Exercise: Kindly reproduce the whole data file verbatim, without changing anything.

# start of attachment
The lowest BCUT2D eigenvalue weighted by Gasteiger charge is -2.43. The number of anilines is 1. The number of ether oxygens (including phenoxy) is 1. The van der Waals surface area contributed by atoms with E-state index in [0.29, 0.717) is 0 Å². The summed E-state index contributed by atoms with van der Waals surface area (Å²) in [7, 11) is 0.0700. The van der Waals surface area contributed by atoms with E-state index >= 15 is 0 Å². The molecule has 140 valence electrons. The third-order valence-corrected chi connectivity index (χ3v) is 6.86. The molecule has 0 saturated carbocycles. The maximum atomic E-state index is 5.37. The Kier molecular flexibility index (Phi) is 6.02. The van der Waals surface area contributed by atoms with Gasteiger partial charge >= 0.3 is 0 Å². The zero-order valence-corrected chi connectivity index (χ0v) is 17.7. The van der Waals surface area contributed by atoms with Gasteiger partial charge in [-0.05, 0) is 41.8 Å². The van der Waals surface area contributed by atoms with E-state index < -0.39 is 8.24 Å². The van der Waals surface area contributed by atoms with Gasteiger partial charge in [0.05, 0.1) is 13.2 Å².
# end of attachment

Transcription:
The lowest BCUT2D eigenvalue weighted by Gasteiger charge is -2.43. The number of anilines is 1. The number of ether oxygens (including phenoxy) is 1. The van der Waals surface area contributed by atoms with E-state index in [0.29, 0.717) is 0 Å². The summed E-state index contributed by atoms with van der Waals surface area (Å²) in [7, 11) is 0.0700. The van der Waals surface area contributed by atoms with E-state index >= 15 is 0 Å². The molecule has 140 valence electrons. The third-order valence-corrected chi connectivity index (χ3v) is 6.86. The molecule has 0 saturated carbocycles. The maximum atomic E-state index is 5.37. The Kier molecular flexibility index (Phi) is 6.02. The van der Waals surface area contributed by atoms with Gasteiger partial charge >= 0.3 is 0 Å². The zero-order valence-corrected chi connectivity index (χ0v) is 17.7. The van der Waals surface area contributed by atoms with Gasteiger partial charge in [-0.05, 0) is 41.8 Å². The van der Waals surface area contributed by atoms with E-state index < -0.39 is 8.24 Å². The van der Waals surface area contributed by atoms with Gasteiger partial charge in [0.05, 0.1) is 13.2 Å².